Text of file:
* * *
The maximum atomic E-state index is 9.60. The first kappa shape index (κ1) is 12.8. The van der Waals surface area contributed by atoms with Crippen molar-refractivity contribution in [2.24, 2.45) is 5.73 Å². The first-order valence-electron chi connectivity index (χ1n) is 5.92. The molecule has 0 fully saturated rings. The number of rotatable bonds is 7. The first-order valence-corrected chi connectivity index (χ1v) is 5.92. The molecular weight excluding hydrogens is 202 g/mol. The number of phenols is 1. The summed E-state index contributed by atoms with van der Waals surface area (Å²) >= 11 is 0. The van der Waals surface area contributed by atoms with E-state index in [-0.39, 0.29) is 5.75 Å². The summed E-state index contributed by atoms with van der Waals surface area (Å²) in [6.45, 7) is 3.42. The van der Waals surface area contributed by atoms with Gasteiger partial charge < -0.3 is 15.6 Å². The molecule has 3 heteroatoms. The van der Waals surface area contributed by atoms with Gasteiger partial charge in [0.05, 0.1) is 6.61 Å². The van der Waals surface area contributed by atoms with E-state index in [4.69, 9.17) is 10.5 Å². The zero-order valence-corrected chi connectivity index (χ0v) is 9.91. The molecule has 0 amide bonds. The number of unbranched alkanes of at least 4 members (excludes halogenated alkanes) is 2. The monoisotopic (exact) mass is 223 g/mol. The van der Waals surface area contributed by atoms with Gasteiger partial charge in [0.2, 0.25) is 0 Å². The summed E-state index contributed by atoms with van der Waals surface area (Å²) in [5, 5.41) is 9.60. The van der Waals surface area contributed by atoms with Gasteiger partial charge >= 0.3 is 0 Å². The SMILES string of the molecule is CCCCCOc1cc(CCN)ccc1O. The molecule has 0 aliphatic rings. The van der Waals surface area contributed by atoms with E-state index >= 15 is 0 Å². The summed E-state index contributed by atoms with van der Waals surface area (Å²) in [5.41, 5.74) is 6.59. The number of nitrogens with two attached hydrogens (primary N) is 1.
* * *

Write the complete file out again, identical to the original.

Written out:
The maximum atomic E-state index is 9.60. The first kappa shape index (κ1) is 12.8. The van der Waals surface area contributed by atoms with Crippen molar-refractivity contribution in [2.24, 2.45) is 5.73 Å². The first-order valence-electron chi connectivity index (χ1n) is 5.92. The molecule has 0 fully saturated rings. The number of rotatable bonds is 7. The first-order valence-corrected chi connectivity index (χ1v) is 5.92. The molecular weight excluding hydrogens is 202 g/mol. The number of phenols is 1. The summed E-state index contributed by atoms with van der Waals surface area (Å²) >= 11 is 0. The van der Waals surface area contributed by atoms with E-state index in [-0.39, 0.29) is 5.75 Å². The summed E-state index contributed by atoms with van der Waals surface area (Å²) in [6.45, 7) is 3.42. The van der Waals surface area contributed by atoms with Gasteiger partial charge < -0.3 is 15.6 Å². The molecule has 3 heteroatoms. The van der Waals surface area contributed by atoms with Gasteiger partial charge in [0.05, 0.1) is 6.61 Å². The van der Waals surface area contributed by atoms with E-state index in [4.69, 9.17) is 10.5 Å². The zero-order valence-corrected chi connectivity index (χ0v) is 9.91. The molecule has 0 amide bonds. The number of unbranched alkanes of at least 4 members (excludes halogenated alkanes) is 2. The monoisotopic (exact) mass is 223 g/mol. The van der Waals surface area contributed by atoms with Gasteiger partial charge in [0.2, 0.25) is 0 Å². The summed E-state index contributed by atoms with van der Waals surface area (Å²) in [5, 5.41) is 9.60. The van der Waals surface area contributed by atoms with Gasteiger partial charge >= 0.3 is 0 Å². The SMILES string of the molecule is CCCCCOc1cc(CCN)ccc1O. The molecule has 0 aliphatic rings. The van der Waals surface area contributed by atoms with E-state index >= 15 is 0 Å². The summed E-state index contributed by atoms with van der Waals surface area (Å²) in [5.41, 5.74) is 6.59. The number of nitrogens with two attached hydrogens (primary N) is 1.